A month is a long time in politics. As the gathering of opposition parties travels to Bengaluru for their second meeting to discuss a joint fight in the Lok Sabha elections, a lot has changed since their first meeting in Patna. Though 15 opposition leaders had signed off on a positive note in the Bihar capital, there have been some major developments that are expected to cast a shadow on the proceedings as they meet in the garden city.
When the leaders meet in Bengaluru on July 17 and 18 to take forward their discussions, the elephant in the room will be the sudden turn of events in Maharashtra, where the opposition alliance has been dealt a major blow by the switching over of NCP leader Ajit Pawar along with a bunch of legislators to the ruling side.
To begin with, there are now doubts about how much Sharad Pawar will be able to dedicate himself to tighten the nuts and bolts of the opposition unity efforts when he is scrambling to salvage his hold over his own party. A senior Congress leader said the signs were there for everyone to see of what was to happen in Maharashtra, and, perhaps, the Patna meeting only hastened the turn of events.
There were indications closer to the shocker on July 2. The Congress leader said they were puzzled when Pawar informed reporters about the venue and dates of the opposition meeting—Bengaluru, July 13-14 (the dates were later changed to July 17-18)—even as it was being discussed and a final decision had not been taken. Some opposition parties had even suggested that Jaipur could be looked at as a possible venue considering that Rajasthan goes to polls later this year. It was also felt that the announcement ought to have been made by the Congress, the host of the meeting. Pawar, perhaps aware of what was going to happen, wanted to distance himself from it, said the leader.
The Congress, for the record, has opted to express solidarity with Pawar. This was made evident when Rahul Gandhi called on Pawar at his residence in Delhi soon after the meeting of the NCP's national executive.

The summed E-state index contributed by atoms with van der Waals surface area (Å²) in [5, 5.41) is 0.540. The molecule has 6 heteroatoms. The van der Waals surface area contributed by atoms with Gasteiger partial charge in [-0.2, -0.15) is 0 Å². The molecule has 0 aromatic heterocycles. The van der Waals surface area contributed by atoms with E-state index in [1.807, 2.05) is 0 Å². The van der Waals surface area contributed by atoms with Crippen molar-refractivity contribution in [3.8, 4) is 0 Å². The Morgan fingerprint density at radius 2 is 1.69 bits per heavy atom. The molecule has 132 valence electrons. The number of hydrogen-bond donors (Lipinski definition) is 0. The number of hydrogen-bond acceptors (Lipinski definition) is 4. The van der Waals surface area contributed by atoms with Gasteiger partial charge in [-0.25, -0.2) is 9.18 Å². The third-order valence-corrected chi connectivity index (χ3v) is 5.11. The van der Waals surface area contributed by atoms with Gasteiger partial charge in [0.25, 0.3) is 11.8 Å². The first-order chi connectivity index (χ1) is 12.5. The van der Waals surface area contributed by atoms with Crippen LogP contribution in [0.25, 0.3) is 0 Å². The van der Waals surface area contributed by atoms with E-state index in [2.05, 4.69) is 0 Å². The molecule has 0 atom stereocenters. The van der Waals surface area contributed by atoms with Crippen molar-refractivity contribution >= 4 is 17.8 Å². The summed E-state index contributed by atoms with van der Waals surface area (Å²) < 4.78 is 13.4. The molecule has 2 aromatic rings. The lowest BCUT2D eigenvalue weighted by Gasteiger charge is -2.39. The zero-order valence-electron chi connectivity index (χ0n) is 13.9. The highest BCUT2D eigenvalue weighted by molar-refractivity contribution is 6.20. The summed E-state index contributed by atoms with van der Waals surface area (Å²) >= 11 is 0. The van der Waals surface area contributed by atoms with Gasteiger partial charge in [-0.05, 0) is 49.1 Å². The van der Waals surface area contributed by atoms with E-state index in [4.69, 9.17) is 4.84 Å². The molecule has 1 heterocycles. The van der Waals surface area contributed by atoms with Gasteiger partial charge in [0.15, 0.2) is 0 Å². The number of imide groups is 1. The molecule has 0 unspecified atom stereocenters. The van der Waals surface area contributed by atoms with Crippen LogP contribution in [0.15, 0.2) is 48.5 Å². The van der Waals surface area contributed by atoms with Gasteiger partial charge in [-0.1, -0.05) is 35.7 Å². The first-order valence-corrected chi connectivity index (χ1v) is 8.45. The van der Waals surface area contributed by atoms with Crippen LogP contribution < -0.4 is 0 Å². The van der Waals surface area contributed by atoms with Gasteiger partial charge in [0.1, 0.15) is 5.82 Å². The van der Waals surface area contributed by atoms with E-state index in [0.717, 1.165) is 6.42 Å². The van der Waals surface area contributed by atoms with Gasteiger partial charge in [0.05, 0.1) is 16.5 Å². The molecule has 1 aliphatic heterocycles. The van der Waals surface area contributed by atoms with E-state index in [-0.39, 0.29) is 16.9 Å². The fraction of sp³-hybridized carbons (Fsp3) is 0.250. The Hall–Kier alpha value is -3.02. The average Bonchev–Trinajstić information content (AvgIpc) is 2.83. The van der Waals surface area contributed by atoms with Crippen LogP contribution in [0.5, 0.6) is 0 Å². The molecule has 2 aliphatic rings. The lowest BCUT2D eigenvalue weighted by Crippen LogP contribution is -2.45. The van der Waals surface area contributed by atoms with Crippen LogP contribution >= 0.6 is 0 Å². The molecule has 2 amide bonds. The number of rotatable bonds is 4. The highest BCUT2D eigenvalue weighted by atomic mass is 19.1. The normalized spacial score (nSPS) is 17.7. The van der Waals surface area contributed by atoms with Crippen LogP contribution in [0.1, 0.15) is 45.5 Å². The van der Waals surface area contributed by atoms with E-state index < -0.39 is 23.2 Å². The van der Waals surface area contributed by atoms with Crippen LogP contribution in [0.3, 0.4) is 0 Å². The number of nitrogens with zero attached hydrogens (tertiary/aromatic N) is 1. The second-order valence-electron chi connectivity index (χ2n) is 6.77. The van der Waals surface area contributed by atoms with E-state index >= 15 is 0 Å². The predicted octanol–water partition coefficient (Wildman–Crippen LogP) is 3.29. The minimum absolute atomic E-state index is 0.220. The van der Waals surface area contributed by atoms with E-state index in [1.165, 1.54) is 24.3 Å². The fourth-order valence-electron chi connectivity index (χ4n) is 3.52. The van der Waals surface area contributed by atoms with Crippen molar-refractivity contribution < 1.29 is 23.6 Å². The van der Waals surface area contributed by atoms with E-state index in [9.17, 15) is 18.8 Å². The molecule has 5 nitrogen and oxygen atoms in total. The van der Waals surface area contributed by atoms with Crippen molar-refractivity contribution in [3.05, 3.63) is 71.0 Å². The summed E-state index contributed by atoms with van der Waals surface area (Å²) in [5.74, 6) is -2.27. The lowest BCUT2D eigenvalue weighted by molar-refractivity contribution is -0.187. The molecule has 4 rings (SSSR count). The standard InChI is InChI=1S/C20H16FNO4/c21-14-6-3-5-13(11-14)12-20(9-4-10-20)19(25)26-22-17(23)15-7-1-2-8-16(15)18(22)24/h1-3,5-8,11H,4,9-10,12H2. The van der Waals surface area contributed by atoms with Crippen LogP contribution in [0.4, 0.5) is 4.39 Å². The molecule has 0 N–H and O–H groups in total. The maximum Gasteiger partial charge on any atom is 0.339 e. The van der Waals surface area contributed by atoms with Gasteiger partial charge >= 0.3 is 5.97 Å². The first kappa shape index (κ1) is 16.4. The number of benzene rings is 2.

“The BJP is attempting to finish off democracy in Maharashtra,” said K.C. Venugopal, Congress general secretary in charge of organisation. “It is trying to break parties, using ED, CBI, IT and money power. This will backfire on them. The people of the state will defeat their efforts. The Congress will fight the election as part of the coalition.”
Maharashtra was among the few states where the parties expected to take forward alliance talks with relative ease. An opposition alliance was already in place and it had been in power for some time. And many surveys said it had better prospects than the NDA in the Lok Sabha polls. The situation now is very different, but it also comes as an opportunity for the Congress to claim pole position in the opposition space in the state. The party is keen to reclaim its lost space in the state and this is expected to change the dynamics in the opposition alliance in the state.
Another state where it was felt that a tie-up for the Lok Sabha elections would not be difficult is Bihar, where the ruling alliance had hosted the first meeting of the opposition. However, there is a growing sense of unease in the ruling camp in Patna. There are fears that the BJP could be attempting Maharashtra-like machination. BJP leaders are talking about disgruntled MLAs in the JD(U) and pointing out that Chief Minister Nitish Kumar is devoting unusually long periods of time meeting party legislators. To add to the growing feeling of uncertainty in the ruling camp is the charge-sheet filed by the CBI against Deputy Chief Minister Tejashwi Yadav in the alleged land-for-jobs scam.
And then, there is the ongoing skirmish between the Congress and the AAP over the Centre's ordinance on the control of bureaucracy in Delhi. The Congress has sent invitations to 24 parties, which includes all the 15 parties that had attended the Patna meeting. However, the AAP is sticking to its stand that the Congress should make clear whether it will support the AAP on the ordinance issue in the Rajya Sabha.
“All the parties which participated in the meeting in Patna extended support to the AAP on the ordinance issue except for the Congress, which had in front of all the parties given the assurance that 15 days before the Parliament session, they will declare their stand on the ordinance. We urge the Congress to make its stand clear,” said Saurabh Bharadwaj, Delhi Health Minister and AAP's national spokesperson.
There is also the underlying tension between the Trinamool Congress, and the Congress and the Left on their electoral rivalry in West Bengal. The Congress and the Left have held the Trinamool responsible for the violence in the panchayat elections.
The aim of the Bengaluru meeting—preparing a common campaign plan and taking forward electoral alliance talks—might be much more significant than state-level issues. But the local always has an impact on the national.